• 44.2% found the idea of social media integration somewhat or very desirable

I can conclude that the use of mobile devices in the museum is very appealing, while social media integration had a lukewarm appeal.

It was difficult in a survey to give the respondent an idea of what the social media integration would be like. My gut feeling is that a different approach would be needed, such as field testing a prototype or at least providing screen mockups and perhaps video of the social media aspect of the platform in action.

It’s been a useful exercise so far. I intend to do some more analysis once I export from SurveyMonkey into CSV format. I’ll either learn to do this using SPSS or take the lazy approach and find a student to find some correlations – e.g. age and mobile device ownership or age and desire to use mobile devices in the museum.

The rigor of the research isn’t good enough to think about writing a publishable paper, but it gives me some ammunition for the business plan deliverable of the Technology Business Planning module, and it is something I can share with museum owners / directors to entice them into being interviewed for my PhD.

I also collected some comments as part of the survey, which were all anonymous, so I will share some of those and discuss them in another post.

Downloading and Importing the Tate Dataset

The Tate is probably most famous for the Tate Modern in London, but has other galleries too. They recently made available a dataset of all their artworks and artists.

I decided to investigate. I discovered that the dataset is stored on gitHub and is available in CSV and JSON formats. The JSON version is the most comprehensive.

This was perfect for my teaching requirements. This coming week I am covering the concept of the document-oriented data model. JSON is ideally suited to this and can be loaded into most document-oriented databases, such as the one I will be using by way of example, MongoDB.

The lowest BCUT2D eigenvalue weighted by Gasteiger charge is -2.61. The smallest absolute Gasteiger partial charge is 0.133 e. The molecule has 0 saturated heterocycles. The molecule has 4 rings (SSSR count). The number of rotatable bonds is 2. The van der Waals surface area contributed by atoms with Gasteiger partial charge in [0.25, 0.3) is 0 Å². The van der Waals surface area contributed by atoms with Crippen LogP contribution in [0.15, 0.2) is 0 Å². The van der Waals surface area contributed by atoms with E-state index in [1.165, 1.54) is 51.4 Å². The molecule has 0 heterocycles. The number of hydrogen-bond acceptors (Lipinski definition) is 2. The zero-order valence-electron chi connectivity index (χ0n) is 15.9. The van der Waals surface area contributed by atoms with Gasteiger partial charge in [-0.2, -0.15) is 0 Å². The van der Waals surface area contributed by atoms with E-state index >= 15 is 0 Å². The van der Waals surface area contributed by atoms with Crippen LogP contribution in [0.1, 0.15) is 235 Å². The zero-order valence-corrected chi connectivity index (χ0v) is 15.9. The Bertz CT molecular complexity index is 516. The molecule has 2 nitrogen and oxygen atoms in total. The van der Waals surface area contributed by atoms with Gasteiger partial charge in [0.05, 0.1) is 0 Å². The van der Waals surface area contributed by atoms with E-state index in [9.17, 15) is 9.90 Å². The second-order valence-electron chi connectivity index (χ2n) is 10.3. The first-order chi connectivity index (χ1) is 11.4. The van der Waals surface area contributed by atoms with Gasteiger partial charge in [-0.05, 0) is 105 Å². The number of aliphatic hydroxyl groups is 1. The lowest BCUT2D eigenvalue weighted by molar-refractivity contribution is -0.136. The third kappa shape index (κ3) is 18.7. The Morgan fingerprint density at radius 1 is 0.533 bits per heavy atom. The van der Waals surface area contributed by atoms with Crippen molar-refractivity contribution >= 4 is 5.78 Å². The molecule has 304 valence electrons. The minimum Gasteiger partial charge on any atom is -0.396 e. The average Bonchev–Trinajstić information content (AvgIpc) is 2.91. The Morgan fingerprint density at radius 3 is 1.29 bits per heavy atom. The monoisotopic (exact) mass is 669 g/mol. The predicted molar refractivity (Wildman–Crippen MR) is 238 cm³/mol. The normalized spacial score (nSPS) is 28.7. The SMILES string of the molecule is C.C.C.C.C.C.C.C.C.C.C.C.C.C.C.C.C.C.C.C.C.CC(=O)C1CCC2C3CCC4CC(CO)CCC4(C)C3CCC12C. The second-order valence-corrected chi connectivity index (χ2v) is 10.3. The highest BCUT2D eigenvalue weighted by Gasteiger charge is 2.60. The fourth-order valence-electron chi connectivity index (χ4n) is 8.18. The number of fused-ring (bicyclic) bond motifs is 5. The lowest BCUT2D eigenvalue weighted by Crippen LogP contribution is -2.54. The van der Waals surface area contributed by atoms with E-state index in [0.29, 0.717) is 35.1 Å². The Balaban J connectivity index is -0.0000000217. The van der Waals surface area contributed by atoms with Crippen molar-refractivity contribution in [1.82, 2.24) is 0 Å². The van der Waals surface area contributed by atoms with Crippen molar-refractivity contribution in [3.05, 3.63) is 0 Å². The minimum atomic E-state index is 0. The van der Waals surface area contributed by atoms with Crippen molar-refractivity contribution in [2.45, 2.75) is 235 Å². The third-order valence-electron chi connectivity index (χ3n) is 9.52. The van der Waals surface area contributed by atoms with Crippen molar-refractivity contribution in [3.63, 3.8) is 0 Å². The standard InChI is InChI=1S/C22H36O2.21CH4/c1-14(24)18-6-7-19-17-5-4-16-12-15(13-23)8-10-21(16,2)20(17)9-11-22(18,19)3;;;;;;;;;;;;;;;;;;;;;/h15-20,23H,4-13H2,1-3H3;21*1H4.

I encountered a slight issue, however. The dataset is organised into subfolders, with each artist and artwork in its own individual JSON file. MongoDB’s import command only works with single files. So I had to devise a way to recursively drill down through the folder structure downloaded from gitHub.

I achieved this by searching for a Windows shell command (would have been easier to find a Linux solution) that would recursively list the files in a folder. I then had to prepend the mongoimport command to import the documents into a collection in a new database. I did this to create an artworks collection and an artists collection.

If using Windows, you open the command prompt, change directories to go into the artworks folder and issue the following command (assumes MongoDB in installed in C:mongodb and that you want to use the database tate):

(for /r %i in (*) do @echo C:mongodbbinmongoimport --collection artworks --file %i --db tate --jsonArray) > out.txt

[Note: afterwards, you need to delete the listing of the out.txt file from out.txt]

Repeat for the artists collection, just changing the collection to artists and go into the artists folder in the collections downloaded from gitHub.

Easiest thing to do then is to copy and paste from the out.txt file and paste into the command prompt and see it add thousands of documents – difficult with the size of the artworks file. Otherwise develop it into a batch script. Linux is the better platform for that.

Is there an easier way to do this?

I’ll post again on the type of analysis I perform on the data.